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187) Cocteau Twins - Treasure

I used to record John Peel on a 90-minute tape and then listen back and if he played a song, I liked I copied it onto my playlist tapes with my twin cassette player. The more of these I write I begin to see why I was never a success with women.

 

Anyway, the first time I heard the Cocteau Twins I assumed there was something wrong with my tape, ignorant I know. Second time I was “ah I remember them, that’s different” and by the third it was time to add them to my legendary playlist tapes, these tapes I imagine would be snapped up by the record buying public if they still existed although I do remember a critic, my sister, telling me I listened to a right load of crap.

 

Treasure is their third album but is the first to feature Simon Raymonde on bass who became a vital member alongside guitarist Robin Guthrie and vocalist Elizabeth Frazer.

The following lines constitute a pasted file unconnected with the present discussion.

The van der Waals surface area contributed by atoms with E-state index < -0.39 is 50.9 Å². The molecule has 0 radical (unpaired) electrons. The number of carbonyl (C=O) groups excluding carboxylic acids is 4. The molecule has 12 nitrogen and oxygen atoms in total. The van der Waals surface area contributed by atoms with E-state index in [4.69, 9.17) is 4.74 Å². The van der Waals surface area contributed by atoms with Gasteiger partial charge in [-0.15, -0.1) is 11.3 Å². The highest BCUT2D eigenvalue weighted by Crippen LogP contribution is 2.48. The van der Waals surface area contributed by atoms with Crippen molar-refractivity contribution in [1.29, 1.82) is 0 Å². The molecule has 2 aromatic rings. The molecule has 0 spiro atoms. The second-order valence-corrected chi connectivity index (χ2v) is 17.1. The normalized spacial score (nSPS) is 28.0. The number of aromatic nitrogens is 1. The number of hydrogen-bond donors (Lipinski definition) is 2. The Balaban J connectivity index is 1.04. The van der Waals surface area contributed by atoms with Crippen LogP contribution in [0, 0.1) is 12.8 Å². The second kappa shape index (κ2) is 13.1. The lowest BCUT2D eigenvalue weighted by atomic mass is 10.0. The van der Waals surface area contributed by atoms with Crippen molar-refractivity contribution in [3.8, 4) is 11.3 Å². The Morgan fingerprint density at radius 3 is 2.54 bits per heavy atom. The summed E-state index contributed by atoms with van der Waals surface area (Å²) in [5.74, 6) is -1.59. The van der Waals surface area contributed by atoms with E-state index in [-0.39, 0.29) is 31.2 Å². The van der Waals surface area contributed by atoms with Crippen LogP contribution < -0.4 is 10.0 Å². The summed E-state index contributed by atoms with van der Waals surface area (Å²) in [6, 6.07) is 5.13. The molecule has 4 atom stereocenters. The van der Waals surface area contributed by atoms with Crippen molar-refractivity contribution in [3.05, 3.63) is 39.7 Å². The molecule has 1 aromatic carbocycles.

Ah yes, Elizabeth Fraser. If you love your lyrics then the Cocteau’s are probably not for you but if you love a unique, startling, mournful, operatic, whispered, piercing voice then Liz is your girl. Her voice is a thing of beauty and adds as much to the songs as the actual music enhancing them to another level.

 

Guthrie and Ramonde have both criticised this album, they clearly know more than I, but I don’t see that, from the acoustic guitar and drums of the opener Ivo this is a record to wallow in and the shimmering guitar of Lorelei is stark and effective as Frazer purrs over the music.

 

Pandora is sparce before Fazer and the band crash in, again no idea what she is saying, but her voice is in perfect harmony with the band.

 

Domino ends the album in a dramatic way with Guthrie adding feedback to his guitar and Frazer harmonising with herself before a kick in at two and a half minutes that elevates the song.

 

The Cocteau’s take a bit of getting used to but once they you have got them each listen reveals further beauty.

 

8.5/10

 

GIVE IT A STREAM: Domino

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